The Buffalo School Board has decided to hire a local architectural firm to do a feasibility study and preliminary design for the proposed Medical Campus High School.
But there is still some confusion as to whether that school will open in time for the 2014-15 school year as originally planned.
Board member John Licata, who last year introduced the idea of creating the school, said that without building aid from the state Education Department, it would cost the district about $6 million to make upgrades to the vacant School 8 building at Masten Avenue and East Utica Street. The state already has informed the district it will not get building aid for School 8.
“That’s a pretty high price tag for us,” Licata said.
Given that, there was no reason to move forward with the feasibility study, Licata said.
The study, to be done by Young & Wright Architectural on Seneca Street, would determine if the program could be properly housed at School 8 and the potential costs associated with running it.
Licata suggested the $49,762 contract for the study be withdrawn because it was unlikely the school would open by fall.
“My feeling was to pull it and not spend the money,” he said. “Pull the feasibility study while we’re still trying to figure out funding.”
That would also give school officials more time to plan.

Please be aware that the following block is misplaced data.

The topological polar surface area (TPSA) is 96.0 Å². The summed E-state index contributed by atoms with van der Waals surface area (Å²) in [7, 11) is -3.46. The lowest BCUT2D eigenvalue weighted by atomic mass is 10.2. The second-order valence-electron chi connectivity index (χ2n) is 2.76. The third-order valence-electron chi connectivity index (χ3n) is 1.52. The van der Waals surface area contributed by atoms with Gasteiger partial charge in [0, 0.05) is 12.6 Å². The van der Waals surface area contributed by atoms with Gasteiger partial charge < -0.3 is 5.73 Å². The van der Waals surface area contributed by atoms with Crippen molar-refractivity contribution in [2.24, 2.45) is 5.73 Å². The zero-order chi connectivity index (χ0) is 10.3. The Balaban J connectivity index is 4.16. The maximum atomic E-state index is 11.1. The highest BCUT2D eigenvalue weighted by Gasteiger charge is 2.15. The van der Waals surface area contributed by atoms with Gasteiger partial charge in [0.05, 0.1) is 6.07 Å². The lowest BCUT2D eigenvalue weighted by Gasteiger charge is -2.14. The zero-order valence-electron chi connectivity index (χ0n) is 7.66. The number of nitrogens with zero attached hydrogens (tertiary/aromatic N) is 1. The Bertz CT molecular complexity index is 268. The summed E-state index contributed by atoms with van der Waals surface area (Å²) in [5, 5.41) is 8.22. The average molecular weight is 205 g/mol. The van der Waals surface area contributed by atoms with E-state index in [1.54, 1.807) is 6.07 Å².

But Superintendent Pamela C. Brown refused to withdraw the contract, saying school officials need to have “further discussion as to whether School 8 will be used for the program.”
There is also a deadline associated with the decision. The board has to apply to the state for a new code for the school by March 12.
Brown also said that the district would not spend “$50,000 without some verification from the state that the building can be opened” this fall and used to house the school.
It’s possible the district can get a federal grant called Youth Career Connect to help pay for some of the costs at School 8. The district applied for $4.9 million over 54 months, said Margaret Boorady, chief of school leadership.
School officials will find out April 1 if the district will be awarded the grant. If so, the medical high school could be back on track for opening this fall, Licata said.
Whenever it does start, the new school will offer career courses in medical laboratory, health information technology and health facility management. About 250 ninth- and 10th-graders would be housed at the school. Students would get first aid and CPR training. In addition, many would go on to do apprenticeships at the Buffalo Niagara Medical Campus in their junior and senior years.
The long-term goal is to place the school right on the Medical Campus, Licata said. A couple of sites have been proposed, though he would not say specifically what they are.
The school will be based on open enrollment, Boorady said.